King's College London

Research portal

Clinical outcome analysis of patients with autism spectrum disorder: analysis from the UK Medical Cannabis Registry

Research output: Contribution to journalArticlepeer-review

Simon Erridge, Jess Kerr-Gaffney, Carl Holvey, Ross Coomber, Daniela A Riano Barros, Urmila Bhoskar, Gracia Mwimba, Kavita Praveen, Chris Symeon, Simmi Sachdeva-Mohan, Mikael H Sodergren, James J Rucker

Original languageEnglish
JournalTherapeutic Advances in Psychopharmacology
Volume12
DOIs
Accepted/In press11 Jul 2022
Published20 Sep 2022

Bibliographical note

© The Author(s), 2022.

Documents

King's Authors

Abstract

Introduction: Cannabis-based medicinal products (CBMPs) have been identified as a promising novel therapeutic for symptoms and comorbidities related to autism spectrum disorder (ASD). However, there is a paucity of clinical evidence of their efficacy and safety. This case series aims to assess changes to health-related quality of life and the incidence of adverse events in patients treated with CBMPs for associated symptoms of ASD enrolled on the UK Medical Cannabis Registry (UKMCR).

Methods: Patients treated with CBMPs for ASD-related symptoms for a minimum of one month were identified from the UKMCR. Primary outcomes were changes in validated patient reported outcome measures [Generalised Anxiety Disorder-7 (GAD-7), Single-Item Sleep Quality Scale (SQS), EQ-5D-5L index values] at 1, 3, and 6 months compared to baseline. Adverse events were recorded and analysed. Statistical significance was determined by p<0.050.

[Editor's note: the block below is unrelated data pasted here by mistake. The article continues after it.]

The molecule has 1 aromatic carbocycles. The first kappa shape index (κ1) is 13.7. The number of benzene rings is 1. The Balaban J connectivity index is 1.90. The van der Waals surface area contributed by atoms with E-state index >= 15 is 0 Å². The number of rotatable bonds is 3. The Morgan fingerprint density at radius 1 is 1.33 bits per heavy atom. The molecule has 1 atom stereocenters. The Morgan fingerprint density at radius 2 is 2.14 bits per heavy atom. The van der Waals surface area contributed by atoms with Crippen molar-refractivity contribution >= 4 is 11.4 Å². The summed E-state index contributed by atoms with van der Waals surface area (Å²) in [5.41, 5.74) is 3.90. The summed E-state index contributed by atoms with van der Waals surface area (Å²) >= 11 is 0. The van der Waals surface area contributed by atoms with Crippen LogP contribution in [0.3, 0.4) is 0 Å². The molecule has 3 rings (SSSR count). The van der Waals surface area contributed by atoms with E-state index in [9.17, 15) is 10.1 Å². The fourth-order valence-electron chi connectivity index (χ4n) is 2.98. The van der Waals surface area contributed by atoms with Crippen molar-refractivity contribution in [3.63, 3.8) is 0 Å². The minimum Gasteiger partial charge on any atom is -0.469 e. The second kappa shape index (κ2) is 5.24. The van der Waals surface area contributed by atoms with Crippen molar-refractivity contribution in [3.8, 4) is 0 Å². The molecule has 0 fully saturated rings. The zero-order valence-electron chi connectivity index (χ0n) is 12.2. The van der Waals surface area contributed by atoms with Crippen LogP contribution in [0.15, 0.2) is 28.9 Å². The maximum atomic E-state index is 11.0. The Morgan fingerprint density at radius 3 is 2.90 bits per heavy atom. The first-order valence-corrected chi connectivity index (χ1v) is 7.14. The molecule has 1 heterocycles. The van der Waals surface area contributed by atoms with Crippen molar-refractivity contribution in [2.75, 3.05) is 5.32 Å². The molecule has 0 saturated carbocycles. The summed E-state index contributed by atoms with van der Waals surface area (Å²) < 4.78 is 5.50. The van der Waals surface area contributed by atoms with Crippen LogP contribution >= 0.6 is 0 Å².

Results: 74 patients with ASD were included in the analysis. The mean age of participants was 32.7 (±11.6) years. There were significant improvements in general health-related quality of life and sleep as assessed by the EQ-5D-5L, SQS and GAD-7 at 1 and 3 months, with sustained changes in EQ-5D-5L and SQS at 6 months (p<0.010). There were 180 (243.2%) adverse events reported by 14 (18.9%) participants. If present, adverse events were commonly mild (n=58; 78.4%) or moderate (n=81; 109.5%), rather than severe (n=41; 55.4%).

Conclusions: This study demonstrated in patients with ASD an associated improvement in general health-related quality of life, and anxiety- and sleep-specific symptoms following initiation of treatment with CBMPs. These findings, whilst promising, are limited by the confines of the study which lacks a control arm and is subject to attrition bias. Therefore, further evaluation is required with randomised controlled trials.

View graph of relations

© 2020 King's College London | Strand | London WC2R 2LS | England | United Kingdom | Tel +44 (0)20 7836 5454